This is one of the first things I learned when I started working for a local government law firm. If you often work with and negotiate agreements, you need to know track changes. Track changes shows all changes you make to a document. You can also make comments and ink a document. In this blog post I’ll show you how to use track changes.
Before you use track changes, make sure you save your original document. Then save it as a different name. I usually call it “documentname redline date.” Sometimes I also write the initials of the person making the changes. To turn on track changes, go in the Review tab and click on Track Changes. You can now make changes to your document. When you add words, they will appear in a different color. When you delete words, they will show as strikethrough. To make comments, click on New Comment. Your comment will show in a balloon. You can also ink your document as if you were writing with a pen or highlighter.
You can play around with the settings based on what you need. You have the option of seeing All Markup, Simple Markup, No Markup or Original. I mostly use All Markup when I revise a document and No Markup to see what the final document will look like. Under Show Markup, you can pick which markup you want to show by clicking on Comments, Ink, Insertions and Deletions, and Formatting. You can also pick what will show in Balloons. Finally you can select which Author you want to see. If you like to see all changes in one place outside of the document, click on the Reviewing Pane.
To make sure the other party doesn’t turn off track changes when editing the document, click on the arrow on the Track Changes button and then select Lock Tracking. Enter a password to lock the document and make sure you remember it. When locked, you can’t accept or reject changes.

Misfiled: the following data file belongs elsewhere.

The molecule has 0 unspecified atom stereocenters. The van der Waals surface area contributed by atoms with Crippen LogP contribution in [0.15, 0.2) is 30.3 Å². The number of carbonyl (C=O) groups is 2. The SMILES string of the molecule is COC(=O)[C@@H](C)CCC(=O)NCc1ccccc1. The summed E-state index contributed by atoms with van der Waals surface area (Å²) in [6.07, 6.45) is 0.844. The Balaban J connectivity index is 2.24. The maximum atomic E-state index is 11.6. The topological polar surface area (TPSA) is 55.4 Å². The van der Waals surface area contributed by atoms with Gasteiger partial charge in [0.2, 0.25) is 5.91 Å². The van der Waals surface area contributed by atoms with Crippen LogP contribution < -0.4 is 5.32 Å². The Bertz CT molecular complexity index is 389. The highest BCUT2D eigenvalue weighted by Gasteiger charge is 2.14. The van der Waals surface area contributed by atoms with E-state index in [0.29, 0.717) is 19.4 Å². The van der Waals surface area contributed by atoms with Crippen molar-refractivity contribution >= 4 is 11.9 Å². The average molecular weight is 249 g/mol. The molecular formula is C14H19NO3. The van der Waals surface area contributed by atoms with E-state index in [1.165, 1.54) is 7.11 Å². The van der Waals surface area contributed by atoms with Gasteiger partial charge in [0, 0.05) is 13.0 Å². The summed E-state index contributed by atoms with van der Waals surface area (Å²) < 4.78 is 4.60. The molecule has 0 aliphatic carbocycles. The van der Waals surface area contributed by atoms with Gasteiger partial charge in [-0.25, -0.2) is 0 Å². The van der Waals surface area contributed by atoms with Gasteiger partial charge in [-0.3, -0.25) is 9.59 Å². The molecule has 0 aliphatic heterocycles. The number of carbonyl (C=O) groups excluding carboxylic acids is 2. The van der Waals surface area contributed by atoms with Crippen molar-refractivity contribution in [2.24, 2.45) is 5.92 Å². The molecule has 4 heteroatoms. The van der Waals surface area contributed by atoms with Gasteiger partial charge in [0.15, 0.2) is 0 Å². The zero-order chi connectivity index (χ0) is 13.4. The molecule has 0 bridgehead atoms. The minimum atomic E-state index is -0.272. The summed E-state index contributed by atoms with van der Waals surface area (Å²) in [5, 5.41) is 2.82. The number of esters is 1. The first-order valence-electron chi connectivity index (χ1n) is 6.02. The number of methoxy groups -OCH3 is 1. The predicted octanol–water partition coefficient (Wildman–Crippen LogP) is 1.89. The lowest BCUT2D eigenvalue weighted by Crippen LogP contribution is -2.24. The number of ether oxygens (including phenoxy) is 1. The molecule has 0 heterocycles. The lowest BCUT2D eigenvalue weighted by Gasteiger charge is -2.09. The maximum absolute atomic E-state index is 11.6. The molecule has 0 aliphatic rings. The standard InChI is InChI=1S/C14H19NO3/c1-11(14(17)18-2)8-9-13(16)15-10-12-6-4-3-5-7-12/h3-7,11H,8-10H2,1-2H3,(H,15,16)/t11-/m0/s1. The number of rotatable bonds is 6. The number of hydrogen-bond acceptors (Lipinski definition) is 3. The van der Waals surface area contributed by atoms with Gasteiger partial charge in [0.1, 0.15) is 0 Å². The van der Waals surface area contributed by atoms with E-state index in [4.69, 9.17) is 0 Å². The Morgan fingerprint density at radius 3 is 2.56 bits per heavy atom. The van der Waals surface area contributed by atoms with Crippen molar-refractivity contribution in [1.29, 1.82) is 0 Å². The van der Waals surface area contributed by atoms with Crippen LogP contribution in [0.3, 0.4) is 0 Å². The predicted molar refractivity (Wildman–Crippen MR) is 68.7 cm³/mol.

Before you finalize your document, save it as a different name ex: documentname Final date. Then you can accept or reject the one or all changes and delete comments. If you review the changes one by one, you can click on the Previous or Next button. You can do the same thing with the comments. When you’re done, turn off Track Changes and review your final document to make sure the formatting is right.
Final Tip: Did the other party make changes to your document without using track changes? Do you want to know what changes they made? Use the Compare tool to find out. You can compare two versions of a document and see the differences in blackline.
Do you have a hard time delegating? It’s understandable because you have always done everything yourself. You are just used to it. However, when you reach the point when you have too much work to do and not enough hours in the day to do it, you need to delegate. Even though you know you should delegate, are you still making excuses not to? These are the most common ones:
I can’t delegate because you are not in my office: As a virtual paralegal, I have heard this one several times. Maybe you feel you don’t have as much control over the work if it’s done outside your office. Or maybe you think it’s quicker to delegate if the person is right in front of you. It’s not when you follow the tips below.
I can do it quicker than you: This may be true at first, but if you delegate the same tasks on a daily basis, the person you delegate it to will get used to it and become faster at it…maybe faster than you.
You don’t work the same way I do: What you should keep in mind here is the end result, not the way used to achieve it.
I can do it because it’s quick and easy: You’re right, but if you combine all the quick and easy tasks you do throughout the day, it amounts to a good chunk of time you could have spent developing leads or doing substantive work.
Delegating is expensive: How much is your time worth? If your time is worth more than the time of the person you delegate to than go ahead and delegate. You will save time and money.
Do you still think your reasons for not delegating are valid? If so, let’s see what the consequences are:
As you can see, there may be risks when delegating, but they outweigh the consequences. If you are finally ready to delegate, here are some tips that may help you:
It’s time to let go and rise above your delegation fears. The end result will be positive for both your business and yourself.
Disclaimer: The content on this website is for informational purposes only and is not intended to be legal advice. Your Paralegal Help Desk's blogger is not an attorney and cannot give legal advice. If you have a legal issue, you should immediately seek the advice of a licensed attorney in your state.